In the aftermath of attack, governments always brace for potential “copycat” plots. Nearly a decade and a half after the mass shooting at Columbine High School, authorities continue to foil plans that emulate the deadly events of that day.
Now France is wondering if it has its own copycat in its midst.
Over the weekend, an on-duty soldier was stabbed in Paris, and officials said Wednesday morning that a young male suspect has been detained about 30 miles from the capital.
The case is being handled by anti-terrorist investigators. It comes just days after the gruesome, fatal stabbing in London of an off-duty soldier by two suspects who claimed to have carried out the act as revenge against western military involvement in Muslim countries.
The Monitor asked then how widespread the sentiment is among European Muslims that military intervention is an attack on Islam itself.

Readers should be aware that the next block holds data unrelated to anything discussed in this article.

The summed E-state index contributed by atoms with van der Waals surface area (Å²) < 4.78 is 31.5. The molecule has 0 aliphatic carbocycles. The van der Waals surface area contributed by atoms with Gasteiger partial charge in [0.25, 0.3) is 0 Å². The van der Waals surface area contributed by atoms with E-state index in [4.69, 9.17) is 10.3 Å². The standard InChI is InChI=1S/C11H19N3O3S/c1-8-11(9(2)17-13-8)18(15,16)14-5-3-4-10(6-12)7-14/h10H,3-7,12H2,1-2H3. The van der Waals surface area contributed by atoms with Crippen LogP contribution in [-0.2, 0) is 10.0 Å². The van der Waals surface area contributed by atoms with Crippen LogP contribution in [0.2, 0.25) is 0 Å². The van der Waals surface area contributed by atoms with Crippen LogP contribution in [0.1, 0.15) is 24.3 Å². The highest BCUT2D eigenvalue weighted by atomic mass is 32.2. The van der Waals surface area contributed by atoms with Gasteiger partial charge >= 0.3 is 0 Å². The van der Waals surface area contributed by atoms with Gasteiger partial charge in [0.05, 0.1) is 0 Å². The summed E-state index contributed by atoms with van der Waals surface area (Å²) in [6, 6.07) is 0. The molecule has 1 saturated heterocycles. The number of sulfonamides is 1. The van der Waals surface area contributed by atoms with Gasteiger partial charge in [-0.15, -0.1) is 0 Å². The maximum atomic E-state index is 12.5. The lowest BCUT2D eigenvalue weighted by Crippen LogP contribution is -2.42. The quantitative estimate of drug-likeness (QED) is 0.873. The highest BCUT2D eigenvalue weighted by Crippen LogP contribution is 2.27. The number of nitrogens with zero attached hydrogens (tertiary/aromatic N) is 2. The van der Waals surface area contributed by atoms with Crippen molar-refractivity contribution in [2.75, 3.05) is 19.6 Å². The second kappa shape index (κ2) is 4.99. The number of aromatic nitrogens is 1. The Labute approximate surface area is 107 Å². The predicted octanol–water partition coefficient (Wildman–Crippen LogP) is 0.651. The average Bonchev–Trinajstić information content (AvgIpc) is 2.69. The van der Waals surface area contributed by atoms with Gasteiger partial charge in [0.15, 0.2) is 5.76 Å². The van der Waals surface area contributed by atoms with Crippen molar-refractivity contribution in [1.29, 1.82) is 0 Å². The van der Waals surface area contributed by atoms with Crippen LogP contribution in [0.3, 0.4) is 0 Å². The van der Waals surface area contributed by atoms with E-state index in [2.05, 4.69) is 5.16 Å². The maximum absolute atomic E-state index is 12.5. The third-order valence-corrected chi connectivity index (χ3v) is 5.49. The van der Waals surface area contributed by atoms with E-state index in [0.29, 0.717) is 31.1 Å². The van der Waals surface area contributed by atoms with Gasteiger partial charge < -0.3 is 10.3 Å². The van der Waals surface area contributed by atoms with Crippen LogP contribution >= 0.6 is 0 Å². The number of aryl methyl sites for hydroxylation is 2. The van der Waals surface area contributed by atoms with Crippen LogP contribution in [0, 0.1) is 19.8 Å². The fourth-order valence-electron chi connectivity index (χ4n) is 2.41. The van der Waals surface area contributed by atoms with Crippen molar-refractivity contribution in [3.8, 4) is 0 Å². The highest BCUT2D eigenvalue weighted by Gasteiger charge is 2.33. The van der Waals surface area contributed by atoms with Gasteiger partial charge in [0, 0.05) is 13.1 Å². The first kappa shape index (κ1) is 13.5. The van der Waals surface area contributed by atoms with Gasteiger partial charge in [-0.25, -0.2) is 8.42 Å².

It is unclear if the suspect in Paris shared the same views as those in London, who are Britons of Nigerian descent. France has been on high alert against revenge attacks since its intervention in Mali in January to root out radical Muslim rebels.
The assailant, in his young 20s, was captured on camera uttering a prayer before stabbing in the neck the soldier on group patrol in a busy transport hub of Paris Saturday. Authorities said he was a convert to Islam, and had a record for theft and possession of firearms.
At a Wednesday press conference, prosecutor François Molins said: "The nature of the incident, the fact it took place three days after London, and the prayer just before the act lead us to believe he acted on the basis of religious ideology and that his desire was to attack a representative of the state."
Copycats are just one concern of authorities after a violent attack. So too is the rage such events generate. Since last week, mosques have been attacked and anti-Muslim protests have formed throughout the UK.
If the attack in France turns out to be a clear case of terrorism too, the country will have to brace for the backlash.
[Editor's note: The original subhead mischaracterized whether the French soldier was on duty when he was stabbed.]